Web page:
Assessing Affirmative Action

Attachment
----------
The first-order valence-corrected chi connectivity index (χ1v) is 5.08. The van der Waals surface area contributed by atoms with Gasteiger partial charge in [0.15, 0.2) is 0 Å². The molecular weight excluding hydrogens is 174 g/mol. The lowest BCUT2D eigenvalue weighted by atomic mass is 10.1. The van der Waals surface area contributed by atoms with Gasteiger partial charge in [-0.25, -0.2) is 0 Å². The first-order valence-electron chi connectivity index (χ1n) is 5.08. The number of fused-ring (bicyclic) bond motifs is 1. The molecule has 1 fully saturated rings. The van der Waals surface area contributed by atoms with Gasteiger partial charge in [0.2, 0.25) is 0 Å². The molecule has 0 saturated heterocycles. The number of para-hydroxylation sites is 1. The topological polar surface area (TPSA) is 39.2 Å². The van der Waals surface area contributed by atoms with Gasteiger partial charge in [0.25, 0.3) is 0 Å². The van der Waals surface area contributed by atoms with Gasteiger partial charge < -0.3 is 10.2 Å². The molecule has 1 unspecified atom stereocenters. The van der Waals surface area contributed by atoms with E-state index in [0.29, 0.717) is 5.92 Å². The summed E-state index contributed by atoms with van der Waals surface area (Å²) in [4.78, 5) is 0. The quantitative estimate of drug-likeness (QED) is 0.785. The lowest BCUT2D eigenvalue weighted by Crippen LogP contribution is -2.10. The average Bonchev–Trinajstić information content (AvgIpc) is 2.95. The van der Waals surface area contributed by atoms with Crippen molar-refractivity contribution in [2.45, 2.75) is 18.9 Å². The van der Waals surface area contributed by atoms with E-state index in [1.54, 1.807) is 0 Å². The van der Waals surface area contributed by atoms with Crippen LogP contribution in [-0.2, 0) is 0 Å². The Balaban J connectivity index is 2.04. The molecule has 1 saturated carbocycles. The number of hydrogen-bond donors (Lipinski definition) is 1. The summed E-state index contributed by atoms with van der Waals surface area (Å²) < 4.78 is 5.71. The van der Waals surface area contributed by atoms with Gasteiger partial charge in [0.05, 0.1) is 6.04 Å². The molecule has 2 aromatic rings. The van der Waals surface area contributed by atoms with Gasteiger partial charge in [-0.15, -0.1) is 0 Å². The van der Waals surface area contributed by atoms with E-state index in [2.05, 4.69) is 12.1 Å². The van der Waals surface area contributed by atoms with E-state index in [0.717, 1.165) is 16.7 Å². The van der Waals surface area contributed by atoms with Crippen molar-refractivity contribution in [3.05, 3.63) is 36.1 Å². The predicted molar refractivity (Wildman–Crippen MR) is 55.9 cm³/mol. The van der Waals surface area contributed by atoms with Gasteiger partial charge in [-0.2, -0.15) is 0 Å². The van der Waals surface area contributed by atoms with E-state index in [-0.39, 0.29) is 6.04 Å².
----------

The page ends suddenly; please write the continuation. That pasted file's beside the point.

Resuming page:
Although the debate over Affirmative Action is both high-profile and high-intensity, neither side's position is based on a well-established set of research findings. Economics provides an extensive, well-known literature on which to draw regarding the existence and extent of labor market discrimination against women and minorities, although views may often conflict, and a less extensive but also well-known literature on the effects of Affirmative Action on the employment of women or minorities. However, research by economists provides much less evidence and even less of a consensus on the question of whether Affirmative Action improves or impedes efficiency or performance, which is perhaps the key economic issue in the debate over Affirmative Action. This review focuses on all of these issues regarding Affirmative Action, but the major focus is on the efficiency/performance question. All in all, the evidence suggests to us that it may be possible to generate Affirmative Action programs that entail relatively little sacrifice of efficiency. Most importantly, there is at this juncture very little compelling evidence of deleterious efficiency effects of Affirmative Action. This does not imply that such costs do not exist, nor that the studies we review have captured the overall welfare effects of Affirmative Action. It does imply, though, that the empirical case against Affirmative Action on the grounds of efficiency is weak at best.